I was hoping moving forward we would move camps into a more pan-Orthodox "feel" or at least start up new camps without a jurisdictional bent. Right now camps are overlapping and not coordinated in any way. If you go to a Greek parish you might have no idea there was an OCA camp being put on in a few weeks. How wonderful would it be if places where an Antiochian, OCA, and Greek camp already exist merged those efforts into a single, well-attended experience?
(Antiochian.org) - During the last week of August, with the blessing of His Eminence Metropolitan Joseph, Camp St. Innocent (CSI) took place, the first ever Antiochian camp in Western Canada. The camp took place at the Gull Lake Centre, an excellent facility located about eighty-five miles south of Edmonton, Alberta.
The camp was sponsored by St. Philip Church in Edmonton and Annunciation Church of Calgary, but campers also came from Saskatoon, and Vancouver. There were 23 campers in total, which for a first camp seems to be a pretty good turnout. This is especially true if you consider the long distances some of the campers had to travel to come to camp. The campers from Saskatoon drove for over seven hours and the campers from Vancouver about twelve hours.
Although the travel times were long, the camp was worth it. The campers got to swim and canoe in the sparkling and warm waters of Gull Lake, they also spent one afternoon rock climbing, and on the rainy day played games in the very large gymnasium. And did I mention the food? From carmel oatmeal in the morning to build-your-own burritos and roast-your-own hot dogs over an open fire, everyone had plenty of good food to enjoy. As I heard one camper remark as he was going up for seconds: "But it's still not as good as my Mom's."
Three clergy attended the camp and provided morning and evening liturgical services and daily teaching for the campers along with lots of cheering and support during the game times. During the daily teaching time, the clergy spoke about the meaning of Faith, as the theme of the camp was "CSI: Investigating the power of faith." In addition, some of the clergy were even seen playing soccer and canoeing with the campers.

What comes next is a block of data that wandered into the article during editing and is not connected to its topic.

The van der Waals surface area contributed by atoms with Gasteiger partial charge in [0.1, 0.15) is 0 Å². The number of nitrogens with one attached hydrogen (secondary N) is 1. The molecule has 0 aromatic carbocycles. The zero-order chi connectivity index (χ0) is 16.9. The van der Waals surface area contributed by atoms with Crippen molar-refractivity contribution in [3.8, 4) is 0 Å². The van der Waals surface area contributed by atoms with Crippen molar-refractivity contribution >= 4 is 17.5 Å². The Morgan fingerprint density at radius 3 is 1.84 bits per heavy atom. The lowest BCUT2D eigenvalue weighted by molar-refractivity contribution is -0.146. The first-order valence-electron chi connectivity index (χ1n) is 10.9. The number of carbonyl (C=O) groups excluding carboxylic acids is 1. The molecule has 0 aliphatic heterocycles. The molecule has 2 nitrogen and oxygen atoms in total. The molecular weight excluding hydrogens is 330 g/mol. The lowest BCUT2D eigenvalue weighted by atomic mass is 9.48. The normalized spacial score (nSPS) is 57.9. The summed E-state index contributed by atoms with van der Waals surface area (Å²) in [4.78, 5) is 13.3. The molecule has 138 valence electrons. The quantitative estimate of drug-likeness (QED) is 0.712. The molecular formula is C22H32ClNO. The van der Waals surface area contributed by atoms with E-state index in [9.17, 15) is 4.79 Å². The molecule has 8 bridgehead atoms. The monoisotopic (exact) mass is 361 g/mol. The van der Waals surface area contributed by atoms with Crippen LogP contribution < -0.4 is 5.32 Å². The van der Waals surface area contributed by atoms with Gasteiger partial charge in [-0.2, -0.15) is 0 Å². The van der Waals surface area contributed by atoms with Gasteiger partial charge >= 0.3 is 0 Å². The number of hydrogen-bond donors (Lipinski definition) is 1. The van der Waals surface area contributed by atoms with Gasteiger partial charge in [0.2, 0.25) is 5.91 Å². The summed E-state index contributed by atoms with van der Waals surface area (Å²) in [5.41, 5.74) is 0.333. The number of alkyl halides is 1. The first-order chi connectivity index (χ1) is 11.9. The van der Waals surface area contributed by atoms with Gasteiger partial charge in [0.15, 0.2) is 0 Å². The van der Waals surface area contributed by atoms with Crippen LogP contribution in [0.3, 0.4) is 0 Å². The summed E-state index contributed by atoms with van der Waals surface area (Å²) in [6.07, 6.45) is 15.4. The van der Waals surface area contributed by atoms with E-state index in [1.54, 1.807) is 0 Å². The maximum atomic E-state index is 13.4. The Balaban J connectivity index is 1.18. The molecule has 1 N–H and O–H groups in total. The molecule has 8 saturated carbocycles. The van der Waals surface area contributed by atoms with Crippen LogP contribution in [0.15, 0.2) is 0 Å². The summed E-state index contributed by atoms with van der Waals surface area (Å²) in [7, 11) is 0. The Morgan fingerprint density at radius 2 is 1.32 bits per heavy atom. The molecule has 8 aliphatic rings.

On the first evening of the camp, one of the clergy spoke to the campers about the life and legacy of our Father Metropolitan Philip of Blessed Memory and together we prayed the Trisagion prayers for the peace of his soul. Also, Chris Shahid gave an interesting talk on the life and ministry of St. Innocent (the patron saint of CSI) and then we all joined together in a service of supplication to St. Innocent.
By the end of the week, many strangers had become good friends, and everyone was eager to come back next year. So many people worked long hours and contributed funds to make this camp successful that I could never thank them all. However, I would especially like to thank Chris Shahid from the Antiochian Village who did an excellent job running the daily program and even pinch hitting as a cabin counselor when the need arose. But most of all I need to thank Nellie Salloum for the hours and hours of preparatory work she put into making Camp St. Innocent a reality.
And now we can all hardly wait until next summer. Since the first year of Camp St. Innocent has been such a success, I suspect that many more campers will join us next year.